It’s difficult to remember a more historic stretch of days in baseball, with Bonds’ 755th home run, A-Rod’s 500th blast, and Tom Glavine’s 300th victory all taking place within 36 hours of one another. The closest time frame I can come up with is June 11th and 13th, 2003, when the Yankees were protagonists on banner nights. On the first night, the Yankees, who hadn’t been no-hit since Baltimore’s Hoyt Wilhelm stifled them in 1958, were no-hit by a record six Houston Astros pitchers (a game that featured a record-tying four-strikeout inning from future Yankee Octavio Dotel). Two nights later, Roger Clemens eclipsed the 4,000-strikeout mark and won his 300th game versus the St. Louis Cardinals.
(I’m not big on mementos, but I covered three of Clemens’ four shots at 300, including the winner. I still have my scorecard. It’s the only card I ever kept in five seasons reporting on Yankee games for YESnetwork.com. )
As soon as A-Rod hit 499 on July 25th, was there any doubt that he would be the story every game thereafter until he finally hit the 500th? And was there any doubt that despite what he told Kim Jones after hitting No. 499, that 500 was only creeping into his mind “a little bit,” he would later admit what was obvious to everyone watching, that he was trying to hit the home run in every subsequent at-bat? The tabloids were brutal up to the point that he hit the home run (see Deadspin for a hilarious take on the home run, including a sweet David Bowie/Flight of the Conchords tie-in). Then, as is usually the case, the angles shifted from the significance of the home run — not just from a historical standpoint but in the context of the game, it gave Phil Hughes an early 3-0 cushion — to all the ancillary stuff that in a way demeans the achievement. Stories of who should get the ball, A-Rod or the Rutgers student who grabbed it were everywhere. In the Post’s case, where Cynthia Rodriguez was when he hit it (I know I’ve written a lot about the off-field A-Rod stuff, but even if I was editor of the Post, I wouldn’t care where A-Rod’s wife or alleged mistresses were when he hit the home run.)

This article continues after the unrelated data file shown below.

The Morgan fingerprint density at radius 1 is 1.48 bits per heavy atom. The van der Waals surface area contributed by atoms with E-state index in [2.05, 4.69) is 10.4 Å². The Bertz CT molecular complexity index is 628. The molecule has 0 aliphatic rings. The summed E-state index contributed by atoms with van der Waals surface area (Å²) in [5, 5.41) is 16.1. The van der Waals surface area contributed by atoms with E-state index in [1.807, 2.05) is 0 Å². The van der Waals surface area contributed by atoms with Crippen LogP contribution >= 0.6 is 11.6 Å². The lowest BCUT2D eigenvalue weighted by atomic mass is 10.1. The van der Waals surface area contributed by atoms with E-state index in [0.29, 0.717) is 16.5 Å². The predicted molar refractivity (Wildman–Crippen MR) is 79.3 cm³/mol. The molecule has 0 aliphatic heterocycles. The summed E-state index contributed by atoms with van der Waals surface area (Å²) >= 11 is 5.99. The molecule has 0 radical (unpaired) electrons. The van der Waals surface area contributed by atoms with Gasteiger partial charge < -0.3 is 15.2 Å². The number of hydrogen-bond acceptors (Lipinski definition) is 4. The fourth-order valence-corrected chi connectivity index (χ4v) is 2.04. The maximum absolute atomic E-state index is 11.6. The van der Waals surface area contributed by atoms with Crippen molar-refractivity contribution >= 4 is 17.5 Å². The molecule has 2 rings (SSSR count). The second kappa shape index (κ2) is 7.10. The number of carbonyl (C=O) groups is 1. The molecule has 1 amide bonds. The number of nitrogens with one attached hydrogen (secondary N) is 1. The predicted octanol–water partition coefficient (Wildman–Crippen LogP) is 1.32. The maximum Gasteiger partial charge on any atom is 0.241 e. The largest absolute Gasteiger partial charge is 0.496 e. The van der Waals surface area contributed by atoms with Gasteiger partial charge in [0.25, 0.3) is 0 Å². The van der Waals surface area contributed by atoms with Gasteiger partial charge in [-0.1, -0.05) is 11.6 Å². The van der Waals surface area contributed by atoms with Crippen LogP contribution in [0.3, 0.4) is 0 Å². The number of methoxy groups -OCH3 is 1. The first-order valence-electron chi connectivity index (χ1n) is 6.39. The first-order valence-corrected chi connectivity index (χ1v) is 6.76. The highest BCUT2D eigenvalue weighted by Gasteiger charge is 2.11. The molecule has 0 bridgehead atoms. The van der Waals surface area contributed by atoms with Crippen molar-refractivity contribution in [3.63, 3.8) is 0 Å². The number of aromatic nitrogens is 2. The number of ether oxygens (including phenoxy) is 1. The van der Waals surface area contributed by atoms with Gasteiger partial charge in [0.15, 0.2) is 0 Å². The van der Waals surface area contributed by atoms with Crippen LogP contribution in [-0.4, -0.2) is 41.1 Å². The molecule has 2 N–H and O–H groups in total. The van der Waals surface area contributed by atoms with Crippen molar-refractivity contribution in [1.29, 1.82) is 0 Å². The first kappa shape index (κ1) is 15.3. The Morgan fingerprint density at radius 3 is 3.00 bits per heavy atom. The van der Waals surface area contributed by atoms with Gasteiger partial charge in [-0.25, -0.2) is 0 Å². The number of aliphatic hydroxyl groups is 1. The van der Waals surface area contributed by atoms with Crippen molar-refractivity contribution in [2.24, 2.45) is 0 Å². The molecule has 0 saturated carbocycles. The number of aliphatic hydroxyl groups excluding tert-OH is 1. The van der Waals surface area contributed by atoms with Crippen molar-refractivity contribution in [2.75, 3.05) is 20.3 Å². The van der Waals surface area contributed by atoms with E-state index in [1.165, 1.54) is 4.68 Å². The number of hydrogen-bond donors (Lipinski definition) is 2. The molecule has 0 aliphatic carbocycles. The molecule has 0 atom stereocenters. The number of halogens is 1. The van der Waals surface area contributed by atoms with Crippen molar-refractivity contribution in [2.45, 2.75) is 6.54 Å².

The juxtaposition of A-Rod and Bonds will grow even more now that the man who used to look like Morris Day is baseball’s all-time home run leader. The prevailing thought is that A-Rod will be the record holder when all is said and done; Bill Simmons referred to it in his ESPN Mag column, as did the Associated Press in its recap of 756. The Post’s George Willis asks the question that I would ask: Sure, A-Rod’s got the talent to do it, but does he want to play 10 more years? Within the Willis column are some sharp quotes from Joe Torre bashing media coverage of “the third baseman.”